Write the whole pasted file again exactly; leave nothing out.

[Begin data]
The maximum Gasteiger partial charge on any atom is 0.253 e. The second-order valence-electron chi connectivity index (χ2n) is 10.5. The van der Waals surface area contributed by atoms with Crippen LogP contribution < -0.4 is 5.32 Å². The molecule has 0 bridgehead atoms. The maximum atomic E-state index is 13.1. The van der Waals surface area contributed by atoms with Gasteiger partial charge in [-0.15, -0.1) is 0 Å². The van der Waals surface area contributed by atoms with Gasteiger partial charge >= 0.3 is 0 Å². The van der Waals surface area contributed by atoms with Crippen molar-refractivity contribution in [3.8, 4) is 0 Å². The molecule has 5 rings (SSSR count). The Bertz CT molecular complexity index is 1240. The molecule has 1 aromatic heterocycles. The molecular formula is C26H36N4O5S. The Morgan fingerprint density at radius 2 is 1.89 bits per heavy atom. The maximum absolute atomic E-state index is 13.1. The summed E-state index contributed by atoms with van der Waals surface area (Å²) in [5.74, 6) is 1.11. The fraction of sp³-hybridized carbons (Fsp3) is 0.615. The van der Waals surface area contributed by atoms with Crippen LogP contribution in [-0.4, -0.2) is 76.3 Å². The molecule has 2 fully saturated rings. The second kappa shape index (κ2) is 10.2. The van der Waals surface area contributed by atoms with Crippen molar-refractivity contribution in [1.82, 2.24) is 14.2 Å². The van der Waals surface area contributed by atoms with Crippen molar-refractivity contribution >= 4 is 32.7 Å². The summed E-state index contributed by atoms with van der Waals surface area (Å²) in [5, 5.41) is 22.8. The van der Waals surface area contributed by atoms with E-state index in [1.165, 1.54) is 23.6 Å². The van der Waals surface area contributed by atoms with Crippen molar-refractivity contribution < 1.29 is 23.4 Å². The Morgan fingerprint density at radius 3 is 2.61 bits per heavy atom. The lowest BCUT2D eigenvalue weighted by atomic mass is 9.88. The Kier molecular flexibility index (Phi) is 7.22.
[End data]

The maximum Gasteiger partial charge on any atom is 0.253 e. The second-order valence-electron chi connectivity index (χ2n) is 10.5. The van der Waals surface area contributed by atoms with Crippen LogP contribution < -0.4 is 5.32 Å². The molecule has 0 bridgehead atoms. The maximum atomic E-state index is 13.1. The van der Waals surface area contributed by atoms with Gasteiger partial charge in [-0.15, -0.1) is 0 Å². The van der Waals surface area contributed by atoms with Gasteiger partial charge >= 0.3 is 0 Å². The van der Waals surface area contributed by atoms with Crippen molar-refractivity contribution in [3.8, 4) is 0 Å². The molecule has 5 rings (SSSR count). The Bertz CT molecular complexity index is 1240. The molecule has 1 aromatic heterocycles. The molecular formula is C26H36N4O5S. The Morgan fingerprint density at radius 2 is 1.89 bits per heavy atom. The maximum absolute atomic E-state index is 13.1. The summed E-state index contributed by atoms with van der Waals surface area (Å²) in [5.74, 6) is 1.11. The fraction of sp³-hybridized carbons (Fsp3) is 0.615. The van der Waals surface area contributed by atoms with Crippen LogP contribution in [-0.4, -0.2) is 76.3 Å². The molecule has 2 fully saturated rings. The second kappa shape index (κ2) is 10.2. The van der Waals surface area contributed by atoms with Crippen molar-refractivity contribution in [1.82, 2.24) is 14.2 Å². The van der Waals surface area contributed by atoms with Crippen molar-refractivity contribution >= 4 is 32.7 Å². The summed E-state index contributed by atoms with van der Waals surface area (Å²) in [5, 5.41) is 22.8. The van der Waals surface area contributed by atoms with E-state index in [1.165, 1.54) is 23.6 Å². The van der Waals surface area contributed by atoms with Crippen molar-refractivity contribution < 1.29 is 23.4 Å². The Morgan fingerprint density at radius 3 is 2.61 bits per heavy atom. The lowest BCUT2D eigenvalue weighted by atomic mass is 9.88. The Kier molecular flexibility index (Phi) is 7.22.